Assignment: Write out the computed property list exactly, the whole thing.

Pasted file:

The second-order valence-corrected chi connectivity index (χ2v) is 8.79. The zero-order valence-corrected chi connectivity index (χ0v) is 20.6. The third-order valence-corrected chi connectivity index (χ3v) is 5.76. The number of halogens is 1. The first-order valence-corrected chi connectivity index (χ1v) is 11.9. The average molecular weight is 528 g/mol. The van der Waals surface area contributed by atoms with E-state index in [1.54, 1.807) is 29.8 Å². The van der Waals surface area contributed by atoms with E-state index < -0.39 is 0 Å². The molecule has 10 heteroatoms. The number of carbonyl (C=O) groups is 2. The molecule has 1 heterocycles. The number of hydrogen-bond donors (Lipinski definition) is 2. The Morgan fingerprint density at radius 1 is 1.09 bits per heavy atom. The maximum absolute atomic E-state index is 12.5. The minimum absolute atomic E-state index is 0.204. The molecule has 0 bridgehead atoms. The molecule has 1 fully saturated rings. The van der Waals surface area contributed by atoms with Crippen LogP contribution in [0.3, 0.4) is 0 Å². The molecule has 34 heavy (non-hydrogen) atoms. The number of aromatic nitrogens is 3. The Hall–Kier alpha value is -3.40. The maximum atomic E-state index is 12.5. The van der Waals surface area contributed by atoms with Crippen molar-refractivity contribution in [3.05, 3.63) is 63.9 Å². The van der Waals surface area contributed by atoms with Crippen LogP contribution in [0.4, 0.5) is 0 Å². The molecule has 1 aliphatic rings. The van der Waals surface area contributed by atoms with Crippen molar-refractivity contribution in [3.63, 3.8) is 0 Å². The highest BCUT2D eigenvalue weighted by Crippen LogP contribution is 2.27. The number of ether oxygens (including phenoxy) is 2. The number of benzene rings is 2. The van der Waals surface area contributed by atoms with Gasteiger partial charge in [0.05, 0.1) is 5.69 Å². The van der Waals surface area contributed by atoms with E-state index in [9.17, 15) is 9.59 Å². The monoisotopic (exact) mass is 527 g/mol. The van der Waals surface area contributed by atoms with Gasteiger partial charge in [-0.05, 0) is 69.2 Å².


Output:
The second-order valence-corrected chi connectivity index (χ2v) is 8.79. The zero-order valence-corrected chi connectivity index (χ0v) is 20.6. The third-order valence-corrected chi connectivity index (χ3v) is 5.76. The number of halogens is 1. The first-order valence-corrected chi connectivity index (χ1v) is 11.9. The average molecular weight is 528 g/mol. The van der Waals surface area contributed by atoms with E-state index in [1.54, 1.807) is 29.8 Å². The van der Waals surface area contributed by atoms with E-state index < -0.39 is 0 Å². The molecule has 10 heteroatoms. The number of carbonyl (C=O) groups is 2. The molecule has 1 heterocycles. The number of hydrogen-bond donors (Lipinski definition) is 2. The Morgan fingerprint density at radius 1 is 1.09 bits per heavy atom. The maximum absolute atomic E-state index is 12.5. The minimum absolute atomic E-state index is 0.204. The molecule has 0 bridgehead atoms. The molecule has 1 fully saturated rings. The van der Waals surface area contributed by atoms with Crippen LogP contribution in [0.3, 0.4) is 0 Å². The molecule has 34 heavy (non-hydrogen) atoms. The number of aromatic nitrogens is 3. The Hall–Kier alpha value is -3.40. The maximum atomic E-state index is 12.5. The van der Waals surface area contributed by atoms with Crippen molar-refractivity contribution in [3.05, 3.63) is 63.9 Å². The van der Waals surface area contributed by atoms with Crippen LogP contribution in [0.4, 0.5) is 0 Å². The molecule has 1 aliphatic rings. The van der Waals surface area contributed by atoms with Crippen molar-refractivity contribution in [3.63, 3.8) is 0 Å². The highest BCUT2D eigenvalue weighted by Crippen LogP contribution is 2.27. The number of ether oxygens (including phenoxy) is 2. The number of benzene rings is 2. The van der Waals surface area contributed by atoms with Gasteiger partial charge in [0.05, 0.1) is 5.69 Å². The van der Waals surface area contributed by atoms with E-state index in [9.17, 15) is 9.59 Å². The monoisotopic (exact) mass is 527 g/mol. The van der Waals surface area contributed by atoms with Gasteiger partial charge in [-0.05, 0) is 69.2 Å².